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Rutgers Football defensive report card v. Illinois

Solid effort if unspectacular

Rutgers v Illinois
Roberts led a defense that played well enough to win.
Photo by Michael Hickey/Getty Images

Six down, six to go as we are halfway through the season. For the Ohio State game, everyone earned an F, but the Knights bounced back in a big way to snap their Big Ten losing streak. How did the units grade out? Let us know how you feel about the defensive performance with our poll and in the comments below.

Same format as we break down the defensive performance at each of the three levels organized by alignment, assignment, and technique. The players listed in each group are in order of how noticeable they were to me, but potentially not every player who saw action.

Defensive Line: B+ (Davis, Joseph-Day, Turner, Wilkins, Bateky, Turay, Nash, Lumor, Previlon)

Alignment: Rutgers was able to remain in generally 40 fronts with an occasional 50 look. There may have been more nuances to the exact shades the defensive line had on the offensive line as Deonte Roberts seemed to be making some minor adjustments as in half a step to either side for the big boys up front. Illinois ripped off a big play the first time Rutgers tried a 30 front, but the following play was not.

Assignment: Rutgers defensive line was in total stop the run mode for the first three quarters. There were a few plays that a Rutgers lineman was in the backfield unimpeded at the QB but looked around before attacking Jeff George Jr. to ensure it was not a running play or a screen pass. It may have looked foolish, but it demonstrated the commitment to ensuring Illinois would have to beat the Knights through the air.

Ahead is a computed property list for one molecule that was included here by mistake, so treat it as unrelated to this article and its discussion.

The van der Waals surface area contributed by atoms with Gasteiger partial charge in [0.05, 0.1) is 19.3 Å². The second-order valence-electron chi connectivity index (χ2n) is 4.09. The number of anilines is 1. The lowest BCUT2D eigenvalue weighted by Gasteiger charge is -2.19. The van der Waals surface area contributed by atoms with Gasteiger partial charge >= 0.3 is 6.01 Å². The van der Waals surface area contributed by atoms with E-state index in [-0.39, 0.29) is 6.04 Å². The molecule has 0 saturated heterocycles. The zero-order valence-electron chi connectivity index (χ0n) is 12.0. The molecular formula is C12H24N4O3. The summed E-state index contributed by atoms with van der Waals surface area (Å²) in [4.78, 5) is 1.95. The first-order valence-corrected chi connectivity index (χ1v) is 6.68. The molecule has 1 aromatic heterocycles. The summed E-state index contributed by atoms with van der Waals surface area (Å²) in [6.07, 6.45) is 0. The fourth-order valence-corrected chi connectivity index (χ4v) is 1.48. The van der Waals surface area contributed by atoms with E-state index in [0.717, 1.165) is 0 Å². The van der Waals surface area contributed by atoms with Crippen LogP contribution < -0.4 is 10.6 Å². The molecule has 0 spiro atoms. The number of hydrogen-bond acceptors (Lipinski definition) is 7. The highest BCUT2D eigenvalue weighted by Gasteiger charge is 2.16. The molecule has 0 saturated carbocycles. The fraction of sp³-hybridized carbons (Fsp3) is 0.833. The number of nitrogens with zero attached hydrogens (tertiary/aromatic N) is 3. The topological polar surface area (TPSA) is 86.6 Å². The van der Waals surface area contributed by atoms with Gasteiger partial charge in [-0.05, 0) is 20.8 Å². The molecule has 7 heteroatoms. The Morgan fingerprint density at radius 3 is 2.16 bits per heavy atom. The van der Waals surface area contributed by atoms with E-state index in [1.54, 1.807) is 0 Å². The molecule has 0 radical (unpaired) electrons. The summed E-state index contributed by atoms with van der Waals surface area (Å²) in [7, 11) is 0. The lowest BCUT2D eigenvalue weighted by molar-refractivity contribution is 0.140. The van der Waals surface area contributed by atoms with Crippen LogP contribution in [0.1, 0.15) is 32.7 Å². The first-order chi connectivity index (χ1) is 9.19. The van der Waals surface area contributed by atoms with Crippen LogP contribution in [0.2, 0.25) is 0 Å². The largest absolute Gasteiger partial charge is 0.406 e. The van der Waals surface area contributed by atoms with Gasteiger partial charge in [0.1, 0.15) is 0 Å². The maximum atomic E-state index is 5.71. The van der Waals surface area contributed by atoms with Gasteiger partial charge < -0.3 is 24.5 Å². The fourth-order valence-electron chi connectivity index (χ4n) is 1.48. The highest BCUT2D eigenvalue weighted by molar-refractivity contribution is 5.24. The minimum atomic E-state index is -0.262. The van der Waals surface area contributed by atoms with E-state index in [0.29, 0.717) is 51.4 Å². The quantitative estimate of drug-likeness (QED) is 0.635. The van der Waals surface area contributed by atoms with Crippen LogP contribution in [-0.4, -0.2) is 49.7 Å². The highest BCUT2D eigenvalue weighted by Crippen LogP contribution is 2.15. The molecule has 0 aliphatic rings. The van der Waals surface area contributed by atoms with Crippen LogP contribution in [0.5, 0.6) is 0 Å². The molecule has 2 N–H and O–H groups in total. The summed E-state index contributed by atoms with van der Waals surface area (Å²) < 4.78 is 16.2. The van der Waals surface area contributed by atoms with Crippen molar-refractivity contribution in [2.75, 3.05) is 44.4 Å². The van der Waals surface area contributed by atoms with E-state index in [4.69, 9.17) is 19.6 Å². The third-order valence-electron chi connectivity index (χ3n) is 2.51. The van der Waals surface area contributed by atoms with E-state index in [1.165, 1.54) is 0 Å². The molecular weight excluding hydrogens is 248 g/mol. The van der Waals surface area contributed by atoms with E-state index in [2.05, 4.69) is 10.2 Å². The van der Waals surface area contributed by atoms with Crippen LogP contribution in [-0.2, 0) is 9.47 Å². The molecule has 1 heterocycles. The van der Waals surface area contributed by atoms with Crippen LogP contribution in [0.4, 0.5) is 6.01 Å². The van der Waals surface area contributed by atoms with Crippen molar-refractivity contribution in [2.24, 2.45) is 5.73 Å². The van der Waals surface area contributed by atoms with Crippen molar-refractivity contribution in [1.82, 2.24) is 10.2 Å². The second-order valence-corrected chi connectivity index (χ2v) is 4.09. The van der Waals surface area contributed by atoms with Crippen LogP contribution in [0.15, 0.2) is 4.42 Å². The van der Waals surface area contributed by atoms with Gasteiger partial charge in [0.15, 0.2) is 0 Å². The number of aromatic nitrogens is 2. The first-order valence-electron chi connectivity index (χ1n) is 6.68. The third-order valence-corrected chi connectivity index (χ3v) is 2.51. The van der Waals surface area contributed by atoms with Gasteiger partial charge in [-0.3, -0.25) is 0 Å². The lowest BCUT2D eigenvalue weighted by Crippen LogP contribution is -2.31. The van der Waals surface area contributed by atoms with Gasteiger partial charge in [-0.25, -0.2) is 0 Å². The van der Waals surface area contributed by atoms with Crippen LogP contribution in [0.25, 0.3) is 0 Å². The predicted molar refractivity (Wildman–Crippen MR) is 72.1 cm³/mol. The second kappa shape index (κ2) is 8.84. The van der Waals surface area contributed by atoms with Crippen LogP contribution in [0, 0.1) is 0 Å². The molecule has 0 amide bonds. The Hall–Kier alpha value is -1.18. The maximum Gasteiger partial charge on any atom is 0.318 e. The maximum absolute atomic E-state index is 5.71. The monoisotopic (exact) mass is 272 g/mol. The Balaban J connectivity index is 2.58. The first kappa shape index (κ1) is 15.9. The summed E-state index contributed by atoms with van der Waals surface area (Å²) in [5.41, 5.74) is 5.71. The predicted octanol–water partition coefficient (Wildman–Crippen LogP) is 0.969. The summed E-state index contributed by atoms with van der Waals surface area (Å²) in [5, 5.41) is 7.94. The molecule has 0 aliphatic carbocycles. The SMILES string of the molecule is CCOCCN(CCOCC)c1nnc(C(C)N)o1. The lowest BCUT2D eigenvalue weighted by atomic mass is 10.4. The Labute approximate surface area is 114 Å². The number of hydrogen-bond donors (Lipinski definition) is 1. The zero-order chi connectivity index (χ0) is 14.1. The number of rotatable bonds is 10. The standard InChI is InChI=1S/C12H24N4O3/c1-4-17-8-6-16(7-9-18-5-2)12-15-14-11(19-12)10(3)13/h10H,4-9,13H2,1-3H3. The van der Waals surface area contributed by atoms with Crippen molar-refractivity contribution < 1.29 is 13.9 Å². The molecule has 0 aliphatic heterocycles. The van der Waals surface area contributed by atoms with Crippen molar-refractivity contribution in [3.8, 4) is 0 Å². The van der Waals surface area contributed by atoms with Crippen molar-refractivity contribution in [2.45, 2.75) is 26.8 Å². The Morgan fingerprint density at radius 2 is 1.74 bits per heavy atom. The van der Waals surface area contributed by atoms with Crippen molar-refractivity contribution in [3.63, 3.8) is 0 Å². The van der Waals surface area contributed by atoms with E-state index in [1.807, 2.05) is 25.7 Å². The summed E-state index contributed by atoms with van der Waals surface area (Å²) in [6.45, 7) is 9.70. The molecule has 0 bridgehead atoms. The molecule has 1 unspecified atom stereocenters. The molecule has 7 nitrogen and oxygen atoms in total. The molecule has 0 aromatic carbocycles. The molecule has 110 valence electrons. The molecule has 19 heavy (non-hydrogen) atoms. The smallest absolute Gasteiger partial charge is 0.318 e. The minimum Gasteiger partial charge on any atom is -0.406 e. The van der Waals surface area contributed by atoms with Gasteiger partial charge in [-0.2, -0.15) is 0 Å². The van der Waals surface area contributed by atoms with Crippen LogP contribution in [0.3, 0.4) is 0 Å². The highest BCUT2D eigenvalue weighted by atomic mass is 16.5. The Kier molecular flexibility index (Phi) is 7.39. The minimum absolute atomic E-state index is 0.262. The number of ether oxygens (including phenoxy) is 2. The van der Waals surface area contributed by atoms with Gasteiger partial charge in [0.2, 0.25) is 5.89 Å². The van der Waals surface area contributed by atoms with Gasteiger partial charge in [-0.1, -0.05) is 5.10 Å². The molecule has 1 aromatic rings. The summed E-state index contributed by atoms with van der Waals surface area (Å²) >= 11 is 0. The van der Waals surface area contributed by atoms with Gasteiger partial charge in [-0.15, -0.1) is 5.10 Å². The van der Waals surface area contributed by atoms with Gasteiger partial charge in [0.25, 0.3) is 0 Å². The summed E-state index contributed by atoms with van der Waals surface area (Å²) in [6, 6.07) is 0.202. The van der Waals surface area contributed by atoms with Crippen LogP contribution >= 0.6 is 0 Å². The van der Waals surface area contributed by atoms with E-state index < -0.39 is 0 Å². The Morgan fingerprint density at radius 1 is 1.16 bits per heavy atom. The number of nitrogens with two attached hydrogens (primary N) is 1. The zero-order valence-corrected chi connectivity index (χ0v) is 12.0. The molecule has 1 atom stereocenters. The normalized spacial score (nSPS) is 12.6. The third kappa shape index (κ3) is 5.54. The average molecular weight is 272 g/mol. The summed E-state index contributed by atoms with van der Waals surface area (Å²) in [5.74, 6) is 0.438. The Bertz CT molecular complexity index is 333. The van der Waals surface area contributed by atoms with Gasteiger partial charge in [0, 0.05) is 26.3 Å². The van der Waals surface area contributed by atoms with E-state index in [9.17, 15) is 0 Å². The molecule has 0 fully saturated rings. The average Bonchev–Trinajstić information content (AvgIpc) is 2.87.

Technique: The defensive line got a boost when Illinois starting running back Mike Epstein was ruled out before the game. They did a good job of keeping arms free and funneling runners toward linebackers. When Illinois went to their big back Ra’Von Bonner there was a period of adjustment on one drive but eventually Rutgers slowed him down. Once the Illini were in pass mode, Rutgers was able to get a little bit of pressure, enough to keep a back or tight end in to block rather than running a route.